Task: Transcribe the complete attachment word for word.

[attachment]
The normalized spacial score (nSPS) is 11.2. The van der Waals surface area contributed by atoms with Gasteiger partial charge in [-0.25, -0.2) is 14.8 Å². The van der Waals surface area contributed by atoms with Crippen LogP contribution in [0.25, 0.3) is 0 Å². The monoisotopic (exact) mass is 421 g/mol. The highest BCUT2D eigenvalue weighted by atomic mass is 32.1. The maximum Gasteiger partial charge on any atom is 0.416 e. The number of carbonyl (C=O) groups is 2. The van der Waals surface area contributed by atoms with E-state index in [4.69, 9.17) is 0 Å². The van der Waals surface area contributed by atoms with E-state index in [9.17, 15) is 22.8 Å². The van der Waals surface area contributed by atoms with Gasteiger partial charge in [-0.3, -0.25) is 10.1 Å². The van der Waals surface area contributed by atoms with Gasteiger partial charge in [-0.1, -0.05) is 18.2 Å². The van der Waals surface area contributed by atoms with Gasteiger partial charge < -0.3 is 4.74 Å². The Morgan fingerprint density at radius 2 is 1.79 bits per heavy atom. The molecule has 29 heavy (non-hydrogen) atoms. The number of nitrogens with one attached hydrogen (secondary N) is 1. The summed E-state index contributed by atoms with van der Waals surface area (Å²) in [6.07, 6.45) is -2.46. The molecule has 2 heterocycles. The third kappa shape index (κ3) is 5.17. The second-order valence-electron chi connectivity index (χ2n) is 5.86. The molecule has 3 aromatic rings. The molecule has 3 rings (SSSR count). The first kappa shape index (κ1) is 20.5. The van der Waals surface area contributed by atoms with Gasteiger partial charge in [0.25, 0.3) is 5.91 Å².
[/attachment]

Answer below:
The normalized spacial score (nSPS) is 11.2. The van der Waals surface area contributed by atoms with Gasteiger partial charge in [-0.25, -0.2) is 14.8 Å². The van der Waals surface area contributed by atoms with Crippen LogP contribution in [0.25, 0.3) is 0 Å². The monoisotopic (exact) mass is 421 g/mol. The highest BCUT2D eigenvalue weighted by atomic mass is 32.1. The maximum Gasteiger partial charge on any atom is 0.416 e. The number of carbonyl (C=O) groups is 2. The van der Waals surface area contributed by atoms with E-state index in [4.69, 9.17) is 0 Å². The van der Waals surface area contributed by atoms with E-state index in [9.17, 15) is 22.8 Å². The van der Waals surface area contributed by atoms with Gasteiger partial charge in [-0.3, -0.25) is 10.1 Å². The van der Waals surface area contributed by atoms with Gasteiger partial charge in [-0.1, -0.05) is 18.2 Å². The van der Waals surface area contributed by atoms with Gasteiger partial charge < -0.3 is 4.74 Å². The Morgan fingerprint density at radius 2 is 1.79 bits per heavy atom. The molecule has 29 heavy (non-hydrogen) atoms. The number of nitrogens with one attached hydrogen (secondary N) is 1. The summed E-state index contributed by atoms with van der Waals surface area (Å²) in [6.07, 6.45) is -2.46. The molecule has 2 heterocycles. The third kappa shape index (κ3) is 5.17. The second-order valence-electron chi connectivity index (χ2n) is 5.86. The molecule has 3 aromatic rings. The molecule has 3 rings (SSSR count). The first kappa shape index (κ1) is 20.5. The van der Waals surface area contributed by atoms with Gasteiger partial charge in [0.25, 0.3) is 5.91 Å².